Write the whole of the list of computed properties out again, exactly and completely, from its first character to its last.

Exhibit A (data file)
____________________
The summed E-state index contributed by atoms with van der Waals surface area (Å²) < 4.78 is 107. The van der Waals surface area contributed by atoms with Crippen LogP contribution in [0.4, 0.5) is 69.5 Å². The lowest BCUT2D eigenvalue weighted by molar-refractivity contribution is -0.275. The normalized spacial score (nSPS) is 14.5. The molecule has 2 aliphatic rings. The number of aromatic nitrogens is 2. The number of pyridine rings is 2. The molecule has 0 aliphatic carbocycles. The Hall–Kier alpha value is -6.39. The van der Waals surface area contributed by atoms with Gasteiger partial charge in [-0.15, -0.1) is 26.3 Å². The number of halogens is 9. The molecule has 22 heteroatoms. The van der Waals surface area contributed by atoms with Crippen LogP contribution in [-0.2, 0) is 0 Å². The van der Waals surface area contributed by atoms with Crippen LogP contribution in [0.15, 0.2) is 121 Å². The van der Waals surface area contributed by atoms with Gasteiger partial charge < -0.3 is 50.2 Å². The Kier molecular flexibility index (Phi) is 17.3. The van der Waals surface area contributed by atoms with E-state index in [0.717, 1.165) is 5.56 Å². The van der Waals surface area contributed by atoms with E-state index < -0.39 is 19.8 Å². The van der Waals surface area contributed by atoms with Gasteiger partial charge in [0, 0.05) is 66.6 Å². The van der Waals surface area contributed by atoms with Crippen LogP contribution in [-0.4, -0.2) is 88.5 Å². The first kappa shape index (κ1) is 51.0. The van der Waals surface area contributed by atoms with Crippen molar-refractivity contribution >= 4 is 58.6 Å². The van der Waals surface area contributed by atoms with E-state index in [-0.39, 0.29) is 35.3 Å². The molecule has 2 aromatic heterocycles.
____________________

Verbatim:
The summed E-state index contributed by atoms with van der Waals surface area (Å²) < 4.78 is 107. The van der Waals surface area contributed by atoms with Crippen LogP contribution in [0.4, 0.5) is 69.5 Å². The lowest BCUT2D eigenvalue weighted by molar-refractivity contribution is -0.275. The normalized spacial score (nSPS) is 14.5. The molecule has 2 aliphatic rings. The number of aromatic nitrogens is 2. The number of pyridine rings is 2. The molecule has 0 aliphatic carbocycles. The Hall–Kier alpha value is -6.39. The van der Waals surface area contributed by atoms with Gasteiger partial charge in [-0.15, -0.1) is 26.3 Å². The number of halogens is 9. The molecule has 22 heteroatoms. The van der Waals surface area contributed by atoms with Crippen LogP contribution in [-0.2, 0) is 0 Å². The van der Waals surface area contributed by atoms with Crippen LogP contribution in [0.15, 0.2) is 121 Å². The van der Waals surface area contributed by atoms with Gasteiger partial charge < -0.3 is 50.2 Å². The Kier molecular flexibility index (Phi) is 17.3. The van der Waals surface area contributed by atoms with E-state index in [0.717, 1.165) is 5.56 Å². The van der Waals surface area contributed by atoms with E-state index < -0.39 is 19.8 Å². The van der Waals surface area contributed by atoms with Gasteiger partial charge in [0, 0.05) is 66.6 Å². The van der Waals surface area contributed by atoms with Crippen LogP contribution in [-0.4, -0.2) is 88.5 Å². The first kappa shape index (κ1) is 51.0. The van der Waals surface area contributed by atoms with Crippen molar-refractivity contribution >= 4 is 58.6 Å². The van der Waals surface area contributed by atoms with E-state index in [-0.39, 0.29) is 35.3 Å². The molecule has 2 aromatic heterocycles.